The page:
Student Research: Joshua Noennig
Males and Undergraduate Education: The Rest of the Story
In the last 50 years, female undergraduate enrollment has increased substantially while enrollment of male students has stayed roughly the same. Females now make up around 60 percent of undergraduates, while men only make up 40 percent. Why?
Joshua Noennig, a junior majoring in Economics, wanted to find the answer. In his study, Noennig looks at the gender enrollment gap in U.S. undergraduate enrollment in four-year institutions from 1962 to the present.
“This study looks at how cost and benefits influence male enrollment, and highlights specifically how post-high school graduation alternatives for males attending college impact their decision,” said Noennig.
To conduct his study, Noennig used data from the National Center for Education Statistics and the U.S. Census Bureau to see how the costs and benefits influence men who are recent high school graduates. He focused on a few key variables, which include college premium (the difference between the salary of someone with a college degree and a high school degree), average marriage age, and a military draft variable. He is also looking at the affect male-dominated trade professions may have on low male enrollment.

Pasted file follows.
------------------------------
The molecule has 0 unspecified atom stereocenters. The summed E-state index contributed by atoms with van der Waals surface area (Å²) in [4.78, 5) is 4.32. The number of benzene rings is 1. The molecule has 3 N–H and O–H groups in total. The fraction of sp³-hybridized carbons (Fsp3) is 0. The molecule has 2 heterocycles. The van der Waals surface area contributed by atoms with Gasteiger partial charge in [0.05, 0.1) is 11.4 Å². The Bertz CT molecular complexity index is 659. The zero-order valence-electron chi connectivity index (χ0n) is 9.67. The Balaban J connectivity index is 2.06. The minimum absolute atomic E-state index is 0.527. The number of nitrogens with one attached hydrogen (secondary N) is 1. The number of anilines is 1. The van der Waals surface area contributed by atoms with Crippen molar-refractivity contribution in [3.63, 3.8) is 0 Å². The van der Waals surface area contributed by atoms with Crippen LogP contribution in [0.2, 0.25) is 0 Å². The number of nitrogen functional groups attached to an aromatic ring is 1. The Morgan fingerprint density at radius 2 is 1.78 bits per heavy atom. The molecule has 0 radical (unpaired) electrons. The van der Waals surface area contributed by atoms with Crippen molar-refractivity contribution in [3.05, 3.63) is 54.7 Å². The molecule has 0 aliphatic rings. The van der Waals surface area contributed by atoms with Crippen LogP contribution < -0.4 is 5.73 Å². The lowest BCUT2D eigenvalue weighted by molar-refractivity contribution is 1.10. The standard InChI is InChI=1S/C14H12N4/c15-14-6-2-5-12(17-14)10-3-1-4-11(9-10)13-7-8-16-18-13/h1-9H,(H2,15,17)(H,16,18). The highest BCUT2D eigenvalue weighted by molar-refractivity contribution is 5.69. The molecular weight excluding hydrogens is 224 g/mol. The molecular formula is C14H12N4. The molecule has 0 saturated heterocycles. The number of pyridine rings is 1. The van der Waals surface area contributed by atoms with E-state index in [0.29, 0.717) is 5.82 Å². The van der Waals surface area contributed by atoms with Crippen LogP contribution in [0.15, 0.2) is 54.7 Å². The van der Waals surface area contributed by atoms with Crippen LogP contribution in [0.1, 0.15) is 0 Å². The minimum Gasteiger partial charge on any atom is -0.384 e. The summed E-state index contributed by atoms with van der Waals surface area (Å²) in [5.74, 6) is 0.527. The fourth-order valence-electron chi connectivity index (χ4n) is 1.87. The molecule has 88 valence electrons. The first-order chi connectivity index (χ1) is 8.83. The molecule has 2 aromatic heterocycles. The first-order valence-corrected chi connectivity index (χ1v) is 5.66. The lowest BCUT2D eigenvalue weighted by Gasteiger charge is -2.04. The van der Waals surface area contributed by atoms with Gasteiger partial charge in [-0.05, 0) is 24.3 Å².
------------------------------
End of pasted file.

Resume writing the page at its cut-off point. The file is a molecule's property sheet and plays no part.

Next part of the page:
Through his extensive research, Noennig hoped to explain why men have not seen increased undergraduate enrollment during a time when women’s undergraduate enrollment has skyrocketed, and he may have found an answer.
“I found that men have been joining the workforce or military due to the benefits (such as money and freedom) being immediate, compared to the long-term benefits of college,” said Noennig. “It appears that the perceived benefits of attending college for men are decreasing, or that they do not want to invest in education for four years before seeing the payoff down the road.”